The APOE4 Mouse as a Model of Chemotherapy-induced Cognitive Impairments and Senescence
Rebeck, G. William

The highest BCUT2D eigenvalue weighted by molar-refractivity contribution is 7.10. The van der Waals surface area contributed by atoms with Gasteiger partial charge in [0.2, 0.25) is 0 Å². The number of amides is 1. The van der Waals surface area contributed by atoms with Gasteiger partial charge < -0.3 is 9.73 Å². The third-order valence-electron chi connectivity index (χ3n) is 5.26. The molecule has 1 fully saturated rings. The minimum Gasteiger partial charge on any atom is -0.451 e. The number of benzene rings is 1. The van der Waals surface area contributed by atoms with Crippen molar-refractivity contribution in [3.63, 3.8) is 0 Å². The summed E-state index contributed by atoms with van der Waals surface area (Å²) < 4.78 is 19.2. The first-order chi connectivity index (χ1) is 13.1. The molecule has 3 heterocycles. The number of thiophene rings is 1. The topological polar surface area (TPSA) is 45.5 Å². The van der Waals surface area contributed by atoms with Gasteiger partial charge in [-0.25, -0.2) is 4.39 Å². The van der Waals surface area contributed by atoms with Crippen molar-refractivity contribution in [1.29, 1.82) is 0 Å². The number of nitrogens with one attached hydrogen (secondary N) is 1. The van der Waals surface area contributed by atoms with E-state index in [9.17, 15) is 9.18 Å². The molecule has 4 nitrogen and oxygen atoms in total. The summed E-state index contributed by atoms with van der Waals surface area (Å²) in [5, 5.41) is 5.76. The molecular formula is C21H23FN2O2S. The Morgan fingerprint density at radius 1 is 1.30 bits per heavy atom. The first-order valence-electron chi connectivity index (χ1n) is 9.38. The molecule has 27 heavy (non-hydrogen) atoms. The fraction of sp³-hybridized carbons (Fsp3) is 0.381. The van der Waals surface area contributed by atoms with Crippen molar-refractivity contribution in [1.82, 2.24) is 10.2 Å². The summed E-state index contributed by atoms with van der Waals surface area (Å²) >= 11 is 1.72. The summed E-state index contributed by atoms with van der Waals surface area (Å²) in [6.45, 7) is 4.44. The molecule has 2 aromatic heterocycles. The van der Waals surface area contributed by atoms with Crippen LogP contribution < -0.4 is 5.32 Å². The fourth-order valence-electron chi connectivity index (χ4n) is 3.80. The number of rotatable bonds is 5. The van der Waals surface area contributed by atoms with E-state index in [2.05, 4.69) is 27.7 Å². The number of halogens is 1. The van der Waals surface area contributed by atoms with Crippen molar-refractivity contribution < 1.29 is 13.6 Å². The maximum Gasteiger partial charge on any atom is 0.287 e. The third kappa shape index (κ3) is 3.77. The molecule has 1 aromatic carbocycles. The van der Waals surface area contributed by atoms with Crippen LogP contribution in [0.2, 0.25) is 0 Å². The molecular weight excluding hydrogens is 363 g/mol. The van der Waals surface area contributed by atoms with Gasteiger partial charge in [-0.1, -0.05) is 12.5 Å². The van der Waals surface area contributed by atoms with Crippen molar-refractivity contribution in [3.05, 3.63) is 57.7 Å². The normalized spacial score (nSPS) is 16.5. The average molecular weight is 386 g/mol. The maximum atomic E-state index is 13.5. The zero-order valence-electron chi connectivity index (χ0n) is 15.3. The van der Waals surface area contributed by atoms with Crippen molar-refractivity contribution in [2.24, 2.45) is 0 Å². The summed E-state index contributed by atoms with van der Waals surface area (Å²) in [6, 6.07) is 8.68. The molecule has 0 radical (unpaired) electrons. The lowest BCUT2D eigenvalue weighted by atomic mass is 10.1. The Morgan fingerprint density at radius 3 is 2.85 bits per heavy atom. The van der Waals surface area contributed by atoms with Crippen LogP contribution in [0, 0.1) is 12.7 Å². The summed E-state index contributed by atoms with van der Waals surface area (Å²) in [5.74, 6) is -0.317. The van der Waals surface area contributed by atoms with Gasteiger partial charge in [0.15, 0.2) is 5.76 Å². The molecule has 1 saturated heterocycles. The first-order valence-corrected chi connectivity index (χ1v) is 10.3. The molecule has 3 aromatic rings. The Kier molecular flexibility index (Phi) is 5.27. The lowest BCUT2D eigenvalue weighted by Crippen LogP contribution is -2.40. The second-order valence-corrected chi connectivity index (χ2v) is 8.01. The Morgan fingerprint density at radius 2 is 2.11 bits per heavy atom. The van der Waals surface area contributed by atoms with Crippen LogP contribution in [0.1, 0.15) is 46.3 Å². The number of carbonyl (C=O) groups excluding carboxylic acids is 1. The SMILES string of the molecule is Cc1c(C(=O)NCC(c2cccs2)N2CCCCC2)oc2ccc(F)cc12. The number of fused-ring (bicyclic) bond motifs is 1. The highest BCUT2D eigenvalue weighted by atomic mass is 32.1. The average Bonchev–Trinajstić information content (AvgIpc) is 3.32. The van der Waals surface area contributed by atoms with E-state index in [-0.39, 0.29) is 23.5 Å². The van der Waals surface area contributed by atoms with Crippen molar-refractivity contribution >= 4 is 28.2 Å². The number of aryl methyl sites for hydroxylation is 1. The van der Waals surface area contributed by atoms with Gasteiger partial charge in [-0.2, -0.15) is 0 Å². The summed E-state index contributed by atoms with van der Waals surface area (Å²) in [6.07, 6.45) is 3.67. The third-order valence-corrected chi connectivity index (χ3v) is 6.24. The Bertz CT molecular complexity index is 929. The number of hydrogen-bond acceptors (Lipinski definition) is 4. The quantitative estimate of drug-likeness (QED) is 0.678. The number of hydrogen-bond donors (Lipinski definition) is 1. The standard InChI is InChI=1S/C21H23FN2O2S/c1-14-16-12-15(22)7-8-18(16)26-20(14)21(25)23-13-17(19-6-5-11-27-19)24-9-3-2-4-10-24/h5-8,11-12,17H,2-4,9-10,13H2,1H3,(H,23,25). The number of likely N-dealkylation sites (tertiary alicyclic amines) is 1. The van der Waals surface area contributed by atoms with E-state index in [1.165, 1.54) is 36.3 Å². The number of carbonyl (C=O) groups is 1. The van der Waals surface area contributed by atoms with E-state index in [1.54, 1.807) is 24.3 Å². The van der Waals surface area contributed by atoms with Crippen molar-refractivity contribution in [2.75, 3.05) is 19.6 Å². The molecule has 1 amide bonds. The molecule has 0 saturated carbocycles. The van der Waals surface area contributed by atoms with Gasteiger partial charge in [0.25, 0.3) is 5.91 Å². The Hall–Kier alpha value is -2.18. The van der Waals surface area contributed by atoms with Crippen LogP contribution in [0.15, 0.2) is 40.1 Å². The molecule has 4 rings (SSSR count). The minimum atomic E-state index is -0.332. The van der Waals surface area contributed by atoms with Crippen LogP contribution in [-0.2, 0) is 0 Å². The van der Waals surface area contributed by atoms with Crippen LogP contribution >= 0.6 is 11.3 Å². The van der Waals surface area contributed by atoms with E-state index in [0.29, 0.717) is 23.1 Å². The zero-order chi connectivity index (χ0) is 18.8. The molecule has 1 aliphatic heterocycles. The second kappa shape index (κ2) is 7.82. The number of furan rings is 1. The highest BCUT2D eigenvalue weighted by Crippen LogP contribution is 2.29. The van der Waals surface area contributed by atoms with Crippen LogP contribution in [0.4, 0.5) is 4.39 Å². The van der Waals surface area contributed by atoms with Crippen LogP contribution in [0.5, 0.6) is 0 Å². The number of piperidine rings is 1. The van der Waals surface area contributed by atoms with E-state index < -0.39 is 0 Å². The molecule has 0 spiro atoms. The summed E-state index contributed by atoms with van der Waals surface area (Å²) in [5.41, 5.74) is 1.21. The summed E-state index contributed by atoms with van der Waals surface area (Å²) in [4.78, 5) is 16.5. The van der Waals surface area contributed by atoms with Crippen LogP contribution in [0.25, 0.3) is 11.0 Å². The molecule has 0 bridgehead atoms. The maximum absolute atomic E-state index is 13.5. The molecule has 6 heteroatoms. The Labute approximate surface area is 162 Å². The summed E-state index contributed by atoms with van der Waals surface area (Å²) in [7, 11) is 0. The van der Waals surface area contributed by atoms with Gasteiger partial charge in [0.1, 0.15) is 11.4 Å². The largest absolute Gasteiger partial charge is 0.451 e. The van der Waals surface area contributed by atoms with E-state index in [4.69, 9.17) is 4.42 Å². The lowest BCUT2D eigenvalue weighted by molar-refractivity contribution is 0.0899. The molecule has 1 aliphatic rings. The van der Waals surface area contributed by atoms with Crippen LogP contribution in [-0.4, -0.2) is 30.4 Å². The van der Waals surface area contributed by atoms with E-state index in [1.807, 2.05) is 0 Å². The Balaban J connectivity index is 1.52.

Cancer-related cognitive impairment (CRCI) occurs in 15-35% of breast cancer survivors and represents a major quality of life concern. CRCI has been linked to the APOE4 genotype, the strongest genetic risk factor for Alzheimer’s disease. In this project, I used APOE targeted (APOE-TR) mice to test whether the relationship between APOE4 and CRCI can be demonstrated in a mouse model, to identify associations of chemotherapy with behavioral correlates of cognition, and to characterize mechanisms of damage to the central nervous system (CNS) by chemotherapy. To assess cognitive function, 12-month-old female APOE3 and APOE4 mice were exposed to either doxorubicin (10 mg/kg) or saline. In the Barnes maze assay conducted six weeks post-exposure, APOE3 mice did not exhibit impairment in spatial learning after doxorubicin treatment, but APOE4 mice demonstrated significant impairments in both the initial identification of the escape hole and the latency to full escape. To directly study how doxorubicin exposure affects the brain to cause cognitive impairment in APOE4 mice, I conducted an acute time course of doxorubicin using six-month-old female APOE3 and APOE4 mice exposed to doxorubicin and euthanized one, three, seven, or 21 days after treatment, or saline control. A neuroinflammation gene expression panel with RT-qPCR validation identified transcriptional upregulation of senescence genes Cdkn1a, Egr1, and Gadd45α at 21 days post-doxorubicin exposure in APOE4 but not APOE3 mice. This finding represents the first direct evidence of senescence as a mechanism underlying CRCI in the vulnerable APOE4 genotype context. Overall, this project demonstrates cognitive impairments in aged APOE4 mice after doxorubicin treatment, identifies a senescence-related transcriptional signature induced in APOE4 mice after doxorubicin, and establishes this system as a novel and powerful model to study mechanisms of and interventions for CRCI.
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